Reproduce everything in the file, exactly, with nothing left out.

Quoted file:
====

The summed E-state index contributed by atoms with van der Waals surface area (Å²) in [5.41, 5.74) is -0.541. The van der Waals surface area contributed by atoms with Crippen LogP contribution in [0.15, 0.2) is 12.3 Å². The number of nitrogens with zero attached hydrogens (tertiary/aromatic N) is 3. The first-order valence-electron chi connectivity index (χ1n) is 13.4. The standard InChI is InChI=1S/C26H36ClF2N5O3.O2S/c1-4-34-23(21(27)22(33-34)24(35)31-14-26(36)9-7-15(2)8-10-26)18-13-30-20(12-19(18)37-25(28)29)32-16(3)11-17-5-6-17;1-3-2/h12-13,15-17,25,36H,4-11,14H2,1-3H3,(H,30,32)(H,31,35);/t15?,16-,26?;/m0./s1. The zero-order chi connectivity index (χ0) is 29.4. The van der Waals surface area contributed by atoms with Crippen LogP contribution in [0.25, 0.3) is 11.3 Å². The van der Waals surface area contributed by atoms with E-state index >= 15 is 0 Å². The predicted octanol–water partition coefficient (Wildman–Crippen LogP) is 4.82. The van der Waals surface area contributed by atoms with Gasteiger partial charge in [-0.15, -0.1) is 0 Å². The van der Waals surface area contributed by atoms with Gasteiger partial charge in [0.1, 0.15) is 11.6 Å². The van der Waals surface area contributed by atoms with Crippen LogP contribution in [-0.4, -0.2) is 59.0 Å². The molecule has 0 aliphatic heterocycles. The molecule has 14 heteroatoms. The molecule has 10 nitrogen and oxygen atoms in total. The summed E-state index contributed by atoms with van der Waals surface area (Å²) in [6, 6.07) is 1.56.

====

The summed E-state index contributed by atoms with van der Waals surface area (Å²) in [5.41, 5.74) is -0.541. The van der Waals surface area contributed by atoms with Crippen LogP contribution in [0.15, 0.2) is 12.3 Å². The number of nitrogens with zero attached hydrogens (tertiary/aromatic N) is 3. The first-order valence-electron chi connectivity index (χ1n) is 13.4. The standard InChI is InChI=1S/C26H36ClF2N5O3.O2S/c1-4-34-23(21(27)22(33-34)24(35)31-14-26(36)9-7-15(2)8-10-26)18-13-30-20(12-19(18)37-25(28)29)32-16(3)11-17-5-6-17;1-3-2/h12-13,15-17,25,36H,4-11,14H2,1-3H3,(H,30,32)(H,31,35);/t15?,16-,26?;/m0./s1. The zero-order chi connectivity index (χ0) is 29.4. The van der Waals surface area contributed by atoms with Crippen LogP contribution in [0.25, 0.3) is 11.3 Å². The van der Waals surface area contributed by atoms with E-state index >= 15 is 0 Å². The predicted octanol–water partition coefficient (Wildman–Crippen LogP) is 4.82. The van der Waals surface area contributed by atoms with Gasteiger partial charge in [-0.15, -0.1) is 0 Å². The van der Waals surface area contributed by atoms with Gasteiger partial charge in [0.1, 0.15) is 11.6 Å². The van der Waals surface area contributed by atoms with Crippen LogP contribution in [-0.4, -0.2) is 59.0 Å². The molecule has 0 aliphatic heterocycles. The molecule has 14 heteroatoms. The molecule has 10 nitrogen and oxygen atoms in total. The summed E-state index contributed by atoms with van der Waals surface area (Å²) in [6, 6.07) is 1.56.